gases, temperature, non-invasive blood pressure and invasive pressures, and can bullet,” he said. “The insurgents fight to function for at least four hours with acquire them to supplement their blasts. two hot-swappable batteries,” he said. All in all, more people on all sides get The device was designed for the U.S. killed simply as a result of deploying Marine Corps, but Dr. Fisherr said it also these oxygen tanks.” can be used for civilian patient transport More than 10 years of work since his and as a backk up in the ICU in case of a meeting with Mr. Eagles has resulted in surge in demand. the MOVES portable life support sysBradford Winters, PhD, MD, who tem. The 52-pound device requires no has a research interest in patient safety external oxygen source and retains all in the ICU and who was not involved in the critical care and diagnostic func- the development of the new technology, tions of the 180 to 200 pounds of equipment currently used to support and evacuate critically injured patients. Thanks to several gas-conserving strategies, the technology can deliver up to 90% inspired oxygen concentration using only a single internal concentrator. One such approach is a process that Dr. Fisher developed, called sequential rebreathing. “Sequential rebreathing provides an oxygen-rich mix in the initial part of the breath, which is directed to the alveoli, but provides previously exhaled gas in the latter part of the breath, which is distributed predominantly to the gasconductingg tubes that don’t participate in gas exchange,” Dr. Fisher said. The strategy is applied to both spontaneous and mechanical ventilation by an onboard ICU ventilator. “MOVES provides suctioning and full critical care monitoring, including electrocardiography, SpO2, end-tidal CONTINUED FROM PAGE 1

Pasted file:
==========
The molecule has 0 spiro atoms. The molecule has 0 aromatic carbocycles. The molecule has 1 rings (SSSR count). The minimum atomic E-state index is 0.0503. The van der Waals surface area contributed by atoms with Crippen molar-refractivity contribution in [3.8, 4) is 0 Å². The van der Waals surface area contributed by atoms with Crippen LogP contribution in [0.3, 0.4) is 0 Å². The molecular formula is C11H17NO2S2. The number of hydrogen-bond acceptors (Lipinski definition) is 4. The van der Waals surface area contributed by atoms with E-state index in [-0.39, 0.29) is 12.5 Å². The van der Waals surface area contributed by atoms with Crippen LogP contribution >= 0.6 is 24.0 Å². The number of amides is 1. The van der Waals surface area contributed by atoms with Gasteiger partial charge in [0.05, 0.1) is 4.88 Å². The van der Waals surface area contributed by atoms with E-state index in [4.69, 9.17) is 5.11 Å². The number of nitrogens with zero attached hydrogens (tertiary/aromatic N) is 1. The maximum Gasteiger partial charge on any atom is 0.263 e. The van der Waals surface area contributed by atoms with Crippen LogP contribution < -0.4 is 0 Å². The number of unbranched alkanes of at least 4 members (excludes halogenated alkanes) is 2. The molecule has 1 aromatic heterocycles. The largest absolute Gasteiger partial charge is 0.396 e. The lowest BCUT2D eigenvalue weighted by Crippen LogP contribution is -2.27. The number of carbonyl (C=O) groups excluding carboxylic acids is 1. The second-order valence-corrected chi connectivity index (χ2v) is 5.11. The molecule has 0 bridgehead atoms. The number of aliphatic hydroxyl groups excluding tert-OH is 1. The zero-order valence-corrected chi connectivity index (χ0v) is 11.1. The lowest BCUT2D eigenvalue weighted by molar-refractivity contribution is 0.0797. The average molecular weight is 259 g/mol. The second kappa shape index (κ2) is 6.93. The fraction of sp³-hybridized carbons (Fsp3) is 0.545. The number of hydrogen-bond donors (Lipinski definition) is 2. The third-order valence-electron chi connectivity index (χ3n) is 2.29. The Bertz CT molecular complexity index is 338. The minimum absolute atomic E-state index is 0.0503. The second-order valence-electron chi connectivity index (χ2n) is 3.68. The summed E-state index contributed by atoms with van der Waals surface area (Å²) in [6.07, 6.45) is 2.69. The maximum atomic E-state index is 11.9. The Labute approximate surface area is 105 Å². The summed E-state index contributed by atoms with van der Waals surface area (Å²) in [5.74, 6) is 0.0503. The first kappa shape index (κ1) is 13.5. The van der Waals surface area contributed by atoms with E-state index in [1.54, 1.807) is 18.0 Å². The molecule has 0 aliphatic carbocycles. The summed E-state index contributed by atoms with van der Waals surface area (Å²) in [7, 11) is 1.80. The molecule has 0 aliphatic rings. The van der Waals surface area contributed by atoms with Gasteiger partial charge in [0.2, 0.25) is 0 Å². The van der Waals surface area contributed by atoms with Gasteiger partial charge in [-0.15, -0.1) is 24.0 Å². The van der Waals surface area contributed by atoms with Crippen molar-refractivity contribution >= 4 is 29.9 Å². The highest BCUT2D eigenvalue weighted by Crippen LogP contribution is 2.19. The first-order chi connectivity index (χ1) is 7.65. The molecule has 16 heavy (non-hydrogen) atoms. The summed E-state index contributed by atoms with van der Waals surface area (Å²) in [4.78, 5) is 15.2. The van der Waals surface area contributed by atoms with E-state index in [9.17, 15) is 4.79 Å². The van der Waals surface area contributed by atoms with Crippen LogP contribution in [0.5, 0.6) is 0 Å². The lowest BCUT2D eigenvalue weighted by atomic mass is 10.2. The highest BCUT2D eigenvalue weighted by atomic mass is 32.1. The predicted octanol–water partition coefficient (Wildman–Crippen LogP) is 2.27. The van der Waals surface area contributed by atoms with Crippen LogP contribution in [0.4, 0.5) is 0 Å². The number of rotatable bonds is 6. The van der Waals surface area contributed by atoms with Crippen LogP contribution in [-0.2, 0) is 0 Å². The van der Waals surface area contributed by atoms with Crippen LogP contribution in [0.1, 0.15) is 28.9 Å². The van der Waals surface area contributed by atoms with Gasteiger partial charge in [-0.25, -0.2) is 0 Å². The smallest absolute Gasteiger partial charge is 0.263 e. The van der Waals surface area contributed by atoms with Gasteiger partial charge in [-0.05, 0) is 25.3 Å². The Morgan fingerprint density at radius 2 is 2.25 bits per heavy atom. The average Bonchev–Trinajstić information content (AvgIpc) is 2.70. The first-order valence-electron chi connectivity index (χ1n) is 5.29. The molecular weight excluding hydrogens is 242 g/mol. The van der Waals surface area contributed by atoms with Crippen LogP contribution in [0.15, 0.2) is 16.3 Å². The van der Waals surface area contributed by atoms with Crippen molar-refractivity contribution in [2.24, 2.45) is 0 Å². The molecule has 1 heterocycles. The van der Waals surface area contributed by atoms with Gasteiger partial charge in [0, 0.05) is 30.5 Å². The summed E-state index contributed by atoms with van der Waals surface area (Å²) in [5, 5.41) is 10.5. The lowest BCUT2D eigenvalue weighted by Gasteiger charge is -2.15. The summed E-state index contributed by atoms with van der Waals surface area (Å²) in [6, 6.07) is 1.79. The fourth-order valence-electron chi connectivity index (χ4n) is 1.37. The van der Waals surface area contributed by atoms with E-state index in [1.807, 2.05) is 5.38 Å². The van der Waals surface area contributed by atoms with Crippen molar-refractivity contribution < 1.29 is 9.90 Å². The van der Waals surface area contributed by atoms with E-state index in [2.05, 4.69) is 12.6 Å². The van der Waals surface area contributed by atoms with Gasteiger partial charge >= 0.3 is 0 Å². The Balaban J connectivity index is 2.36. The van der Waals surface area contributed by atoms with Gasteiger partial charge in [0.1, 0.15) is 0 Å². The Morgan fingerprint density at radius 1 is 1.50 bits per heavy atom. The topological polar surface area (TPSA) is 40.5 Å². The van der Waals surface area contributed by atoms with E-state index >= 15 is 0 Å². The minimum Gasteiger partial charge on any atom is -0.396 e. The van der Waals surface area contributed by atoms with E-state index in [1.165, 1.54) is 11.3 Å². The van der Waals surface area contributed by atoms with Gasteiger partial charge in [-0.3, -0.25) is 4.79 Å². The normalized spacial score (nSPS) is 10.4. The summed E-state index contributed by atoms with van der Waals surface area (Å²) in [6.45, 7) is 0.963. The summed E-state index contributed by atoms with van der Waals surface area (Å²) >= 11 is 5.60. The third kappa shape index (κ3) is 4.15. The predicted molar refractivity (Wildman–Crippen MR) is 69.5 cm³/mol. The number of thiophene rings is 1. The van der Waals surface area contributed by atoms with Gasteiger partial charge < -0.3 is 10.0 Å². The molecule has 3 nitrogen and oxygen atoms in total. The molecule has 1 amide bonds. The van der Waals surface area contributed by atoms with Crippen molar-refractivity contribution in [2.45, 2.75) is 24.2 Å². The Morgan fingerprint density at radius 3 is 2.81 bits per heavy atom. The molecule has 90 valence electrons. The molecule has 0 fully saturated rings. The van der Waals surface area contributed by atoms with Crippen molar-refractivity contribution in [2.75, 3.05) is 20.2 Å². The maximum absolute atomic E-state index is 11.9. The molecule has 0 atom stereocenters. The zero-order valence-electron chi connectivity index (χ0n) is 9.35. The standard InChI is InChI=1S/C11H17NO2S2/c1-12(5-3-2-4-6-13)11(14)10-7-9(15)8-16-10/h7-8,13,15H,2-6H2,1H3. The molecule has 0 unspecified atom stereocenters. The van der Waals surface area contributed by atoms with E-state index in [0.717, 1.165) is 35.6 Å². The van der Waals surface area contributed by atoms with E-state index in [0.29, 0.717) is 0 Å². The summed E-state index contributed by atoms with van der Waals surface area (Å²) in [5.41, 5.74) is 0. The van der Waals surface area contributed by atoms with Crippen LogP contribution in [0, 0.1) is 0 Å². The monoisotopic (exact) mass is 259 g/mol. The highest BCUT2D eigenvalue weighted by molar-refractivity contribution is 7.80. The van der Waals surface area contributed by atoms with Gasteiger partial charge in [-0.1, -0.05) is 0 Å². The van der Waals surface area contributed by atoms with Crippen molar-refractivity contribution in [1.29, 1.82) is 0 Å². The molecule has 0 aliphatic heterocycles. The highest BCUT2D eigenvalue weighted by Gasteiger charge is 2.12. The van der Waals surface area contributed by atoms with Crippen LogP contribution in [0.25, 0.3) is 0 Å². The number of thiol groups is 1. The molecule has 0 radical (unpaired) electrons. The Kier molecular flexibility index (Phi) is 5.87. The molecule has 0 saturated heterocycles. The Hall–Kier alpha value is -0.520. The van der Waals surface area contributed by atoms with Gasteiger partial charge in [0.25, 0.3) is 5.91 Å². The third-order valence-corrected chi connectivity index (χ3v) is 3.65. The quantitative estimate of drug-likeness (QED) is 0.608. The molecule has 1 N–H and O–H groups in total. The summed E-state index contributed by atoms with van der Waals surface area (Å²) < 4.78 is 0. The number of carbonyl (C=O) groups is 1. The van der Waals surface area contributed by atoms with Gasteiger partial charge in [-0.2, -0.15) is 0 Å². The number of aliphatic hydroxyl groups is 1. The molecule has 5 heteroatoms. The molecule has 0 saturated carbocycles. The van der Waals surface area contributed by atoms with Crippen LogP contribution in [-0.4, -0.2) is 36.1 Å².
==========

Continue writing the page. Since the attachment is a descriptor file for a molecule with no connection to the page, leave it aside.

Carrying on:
said inter- and intra-hospitall transport “is one of the greatest threats to critically ill patients. MOVES ““seems like a great idea and system,” he said. “On face validity, this device and similar integrated devices would likely improve outcomes and be easier and more effective to carry than two separate ICU devices, but face validity is often wrong when put to the test,” said Dr. Winters, associate professor of anesthesiology and critical care medicine at Johns Hopkins University, in Baltimore.

Dr. Fisher said MOVES underwent human factors, animal and ruggedness tests as well testing in critically ill and postoperative patients, prior to receiving approval from the FDA and the European Union, in 2011. He said Thornhill Research is now filling orders for the Marine Corps and the Singapore Army, and the company is in negotiations with a dozen militaries and rescue organizations for MOVES purchases. —David Wild

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The duration of pain relief also varied, Dr. Leuschner said. “There was interindividual variability over the long term. Some patients reported transient, very short periods of relief, whereas some reported pain relief up to 12 weeks,” he said. Randomized controlled trials of tDCS are currently under way for pain, including postoperative pain, said Roger B. Fillingim, PhD, director of the Pain Research and Intervention Center of Excellence at the University of Florida, in Gainesville, and president of the American Pain Society. A search on the website www.clinicaltrials.gov showed that 18 trials of tDCS in various pain conditions are recruiting, under way or completed. “tDCS is a great example of a pain modality that should be studied [for the] relief of chronic pain. It causes minimal harm, is relatively inexpensive and seems like a feasible approach. [However] reimbursement may be an issue,” Dr. Fillingim said. —Alice Goodman

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Most Outcomes in Meta-Analysis Favor Off-Pump CABG Miami Beach, Fla.—For patients requiring coronary artery bypass grafts, offf pump surgery may reduce the risk for stroke, renal failure and atrial fibrillation compared with an on-pump procedure, a recent study has found. The meta-analysis of 87 previous randomized controlled trials (RCTs) uncovered no significant differences between the two approaches in rates of all-cause

mortality, myocardial infarction or cardiac reintervention at one year. “However, offf pump bypass surgery instead of conventional bypass surgery may increase the risk for revascularization, especially over the longer term,” said study leader Janet Martin, PharmD, assistant professor of evidence-based medicine and health technology assessment, in the Department of Anesthesia

and Perioperative Medicine, at the University of Western Ontario in London, Ontario, Canada. “And we wonder about an increased risk for mortality over time—and need more evidence to sort that out. “In recent years, there has been f pump bypass renewed interest in offsurgery,” Dr. Martin added. “Purportedly, if we can perform cardiac surgery